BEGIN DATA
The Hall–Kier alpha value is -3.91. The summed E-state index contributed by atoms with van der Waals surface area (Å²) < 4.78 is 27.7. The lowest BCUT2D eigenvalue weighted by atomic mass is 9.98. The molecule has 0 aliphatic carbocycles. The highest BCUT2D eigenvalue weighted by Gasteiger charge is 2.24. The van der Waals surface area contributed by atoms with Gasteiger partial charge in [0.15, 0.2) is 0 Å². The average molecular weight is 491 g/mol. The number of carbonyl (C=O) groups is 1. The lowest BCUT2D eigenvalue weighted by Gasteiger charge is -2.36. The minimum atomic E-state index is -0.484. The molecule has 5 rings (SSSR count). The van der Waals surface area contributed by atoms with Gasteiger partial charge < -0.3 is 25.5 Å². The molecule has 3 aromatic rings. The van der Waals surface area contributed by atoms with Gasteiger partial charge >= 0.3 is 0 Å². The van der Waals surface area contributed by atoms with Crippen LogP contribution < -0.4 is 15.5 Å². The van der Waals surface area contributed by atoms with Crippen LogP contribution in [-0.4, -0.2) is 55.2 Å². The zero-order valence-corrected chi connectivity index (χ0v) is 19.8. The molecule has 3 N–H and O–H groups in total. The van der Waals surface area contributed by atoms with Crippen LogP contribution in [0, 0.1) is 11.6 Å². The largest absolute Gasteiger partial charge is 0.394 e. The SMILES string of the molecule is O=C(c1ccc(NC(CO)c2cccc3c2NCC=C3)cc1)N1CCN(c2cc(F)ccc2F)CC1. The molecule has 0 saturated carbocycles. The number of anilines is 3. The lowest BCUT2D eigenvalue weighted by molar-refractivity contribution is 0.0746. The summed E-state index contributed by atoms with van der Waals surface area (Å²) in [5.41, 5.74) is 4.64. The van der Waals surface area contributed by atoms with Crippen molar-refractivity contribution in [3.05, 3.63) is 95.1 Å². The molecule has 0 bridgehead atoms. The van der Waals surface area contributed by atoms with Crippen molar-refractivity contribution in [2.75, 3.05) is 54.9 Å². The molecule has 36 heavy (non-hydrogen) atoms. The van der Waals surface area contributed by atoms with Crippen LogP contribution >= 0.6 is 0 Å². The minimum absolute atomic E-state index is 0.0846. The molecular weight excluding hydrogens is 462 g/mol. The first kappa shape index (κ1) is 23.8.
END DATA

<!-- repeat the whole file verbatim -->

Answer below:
The Hall–Kier alpha value is -3.91. The summed E-state index contributed by atoms with van der Waals surface area (Å²) < 4.78 is 27.7. The lowest BCUT2D eigenvalue weighted by atomic mass is 9.98. The molecule has 0 aliphatic carbocycles. The highest BCUT2D eigenvalue weighted by Gasteiger charge is 2.24. The van der Waals surface area contributed by atoms with Gasteiger partial charge in [0.15, 0.2) is 0 Å². The average molecular weight is 491 g/mol. The number of carbonyl (C=O) groups is 1. The lowest BCUT2D eigenvalue weighted by Gasteiger charge is -2.36. The minimum atomic E-state index is -0.484. The molecule has 5 rings (SSSR count). The van der Waals surface area contributed by atoms with Gasteiger partial charge < -0.3 is 25.5 Å². The molecule has 3 aromatic rings. The van der Waals surface area contributed by atoms with Gasteiger partial charge >= 0.3 is 0 Å². The van der Waals surface area contributed by atoms with Crippen LogP contribution < -0.4 is 15.5 Å². The van der Waals surface area contributed by atoms with Crippen LogP contribution in [-0.4, -0.2) is 55.2 Å². The zero-order valence-corrected chi connectivity index (χ0v) is 19.8. The molecule has 3 N–H and O–H groups in total. The van der Waals surface area contributed by atoms with Crippen LogP contribution in [0, 0.1) is 11.6 Å². The largest absolute Gasteiger partial charge is 0.394 e. The SMILES string of the molecule is O=C(c1ccc(NC(CO)c2cccc3c2NCC=C3)cc1)N1CCN(c2cc(F)ccc2F)CC1. The molecule has 0 saturated carbocycles. The number of anilines is 3. The lowest BCUT2D eigenvalue weighted by molar-refractivity contribution is 0.0746. The summed E-state index contributed by atoms with van der Waals surface area (Å²) in [5.41, 5.74) is 4.64. The van der Waals surface area contributed by atoms with Crippen molar-refractivity contribution in [3.05, 3.63) is 95.1 Å². The molecule has 0 bridgehead atoms. The van der Waals surface area contributed by atoms with Crippen molar-refractivity contribution in [2.75, 3.05) is 54.9 Å². The molecule has 36 heavy (non-hydrogen) atoms. The van der Waals surface area contributed by atoms with Crippen LogP contribution >= 0.6 is 0 Å². The minimum absolute atomic E-state index is 0.0846. The molecular weight excluding hydrogens is 462 g/mol. The first kappa shape index (κ1) is 23.8.